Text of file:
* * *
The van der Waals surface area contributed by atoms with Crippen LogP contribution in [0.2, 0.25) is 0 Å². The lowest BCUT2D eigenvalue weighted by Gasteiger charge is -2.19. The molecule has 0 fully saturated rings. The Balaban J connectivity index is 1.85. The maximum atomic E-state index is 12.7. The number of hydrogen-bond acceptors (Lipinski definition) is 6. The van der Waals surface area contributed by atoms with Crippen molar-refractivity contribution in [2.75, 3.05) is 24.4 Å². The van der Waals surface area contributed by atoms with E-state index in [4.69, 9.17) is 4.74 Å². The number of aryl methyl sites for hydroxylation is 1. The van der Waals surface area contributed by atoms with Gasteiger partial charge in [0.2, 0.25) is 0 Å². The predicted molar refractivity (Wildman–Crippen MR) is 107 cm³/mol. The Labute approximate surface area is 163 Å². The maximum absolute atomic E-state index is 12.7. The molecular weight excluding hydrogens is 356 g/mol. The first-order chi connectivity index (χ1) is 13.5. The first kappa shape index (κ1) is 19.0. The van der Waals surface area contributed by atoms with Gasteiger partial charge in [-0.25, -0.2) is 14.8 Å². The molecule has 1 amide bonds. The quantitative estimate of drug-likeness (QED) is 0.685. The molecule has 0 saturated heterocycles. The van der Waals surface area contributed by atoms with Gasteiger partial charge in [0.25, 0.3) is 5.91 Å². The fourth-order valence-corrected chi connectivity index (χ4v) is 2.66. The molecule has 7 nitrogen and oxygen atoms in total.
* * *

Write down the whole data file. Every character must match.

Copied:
The van der Waals surface area contributed by atoms with Crippen LogP contribution in [0.2, 0.25) is 0 Å². The lowest BCUT2D eigenvalue weighted by Gasteiger charge is -2.19. The molecule has 0 fully saturated rings. The Balaban J connectivity index is 1.85. The maximum atomic E-state index is 12.7. The number of hydrogen-bond acceptors (Lipinski definition) is 6. The van der Waals surface area contributed by atoms with Crippen molar-refractivity contribution in [2.75, 3.05) is 24.4 Å². The van der Waals surface area contributed by atoms with E-state index in [4.69, 9.17) is 4.74 Å². The number of aryl methyl sites for hydroxylation is 1. The van der Waals surface area contributed by atoms with Gasteiger partial charge in [0.2, 0.25) is 0 Å². The predicted molar refractivity (Wildman–Crippen MR) is 107 cm³/mol. The Labute approximate surface area is 163 Å². The maximum absolute atomic E-state index is 12.7. The molecular weight excluding hydrogens is 356 g/mol. The first-order chi connectivity index (χ1) is 13.5. The first kappa shape index (κ1) is 19.0. The van der Waals surface area contributed by atoms with Gasteiger partial charge in [-0.25, -0.2) is 14.8 Å². The molecule has 1 amide bonds. The quantitative estimate of drug-likeness (QED) is 0.685. The molecule has 0 saturated heterocycles. The van der Waals surface area contributed by atoms with Gasteiger partial charge in [0.25, 0.3) is 5.91 Å². The fourth-order valence-corrected chi connectivity index (χ4v) is 2.66. The molecule has 7 nitrogen and oxygen atoms in total.